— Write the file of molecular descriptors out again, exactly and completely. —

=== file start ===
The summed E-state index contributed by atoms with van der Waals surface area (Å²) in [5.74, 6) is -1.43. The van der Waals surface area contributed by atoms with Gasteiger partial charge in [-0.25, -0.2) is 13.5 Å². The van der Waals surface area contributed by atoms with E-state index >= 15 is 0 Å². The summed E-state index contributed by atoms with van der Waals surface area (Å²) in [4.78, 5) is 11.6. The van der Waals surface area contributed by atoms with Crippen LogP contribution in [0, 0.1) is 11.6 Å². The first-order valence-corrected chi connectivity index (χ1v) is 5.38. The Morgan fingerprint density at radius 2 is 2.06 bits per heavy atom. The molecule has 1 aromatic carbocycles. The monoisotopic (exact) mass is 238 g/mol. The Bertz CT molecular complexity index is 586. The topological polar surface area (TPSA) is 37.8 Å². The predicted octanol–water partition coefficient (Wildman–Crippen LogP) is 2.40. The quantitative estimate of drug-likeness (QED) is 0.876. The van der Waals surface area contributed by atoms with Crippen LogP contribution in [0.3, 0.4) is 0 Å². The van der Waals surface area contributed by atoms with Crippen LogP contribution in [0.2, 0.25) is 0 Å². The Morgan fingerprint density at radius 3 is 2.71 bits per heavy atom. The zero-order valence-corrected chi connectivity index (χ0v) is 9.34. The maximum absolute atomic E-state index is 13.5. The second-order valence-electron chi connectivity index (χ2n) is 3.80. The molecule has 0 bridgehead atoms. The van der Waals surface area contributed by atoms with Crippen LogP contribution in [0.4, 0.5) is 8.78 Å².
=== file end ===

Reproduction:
The summed E-state index contributed by atoms with van der Waals surface area (Å²) in [5.74, 6) is -1.43. The van der Waals surface area contributed by atoms with Gasteiger partial charge in [-0.25, -0.2) is 13.5 Å². The van der Waals surface area contributed by atoms with E-state index >= 15 is 0 Å². The summed E-state index contributed by atoms with van der Waals surface area (Å²) in [4.78, 5) is 11.6. The van der Waals surface area contributed by atoms with Crippen LogP contribution in [0, 0.1) is 11.6 Å². The first-order valence-corrected chi connectivity index (χ1v) is 5.38. The Morgan fingerprint density at radius 2 is 2.06 bits per heavy atom. The molecule has 1 aromatic carbocycles. The monoisotopic (exact) mass is 238 g/mol. The Bertz CT molecular complexity index is 586. The topological polar surface area (TPSA) is 37.8 Å². The predicted octanol–water partition coefficient (Wildman–Crippen LogP) is 2.40. The quantitative estimate of drug-likeness (QED) is 0.876. The van der Waals surface area contributed by atoms with Crippen LogP contribution in [0.3, 0.4) is 0 Å². The van der Waals surface area contributed by atoms with Crippen LogP contribution in [0.2, 0.25) is 0 Å². The Morgan fingerprint density at radius 3 is 2.71 bits per heavy atom. The zero-order valence-corrected chi connectivity index (χ0v) is 9.34. The maximum absolute atomic E-state index is 13.5. The second-order valence-electron chi connectivity index (χ2n) is 3.80. The molecule has 0 bridgehead atoms. The van der Waals surface area contributed by atoms with Crippen LogP contribution in [0.4, 0.5) is 8.78 Å².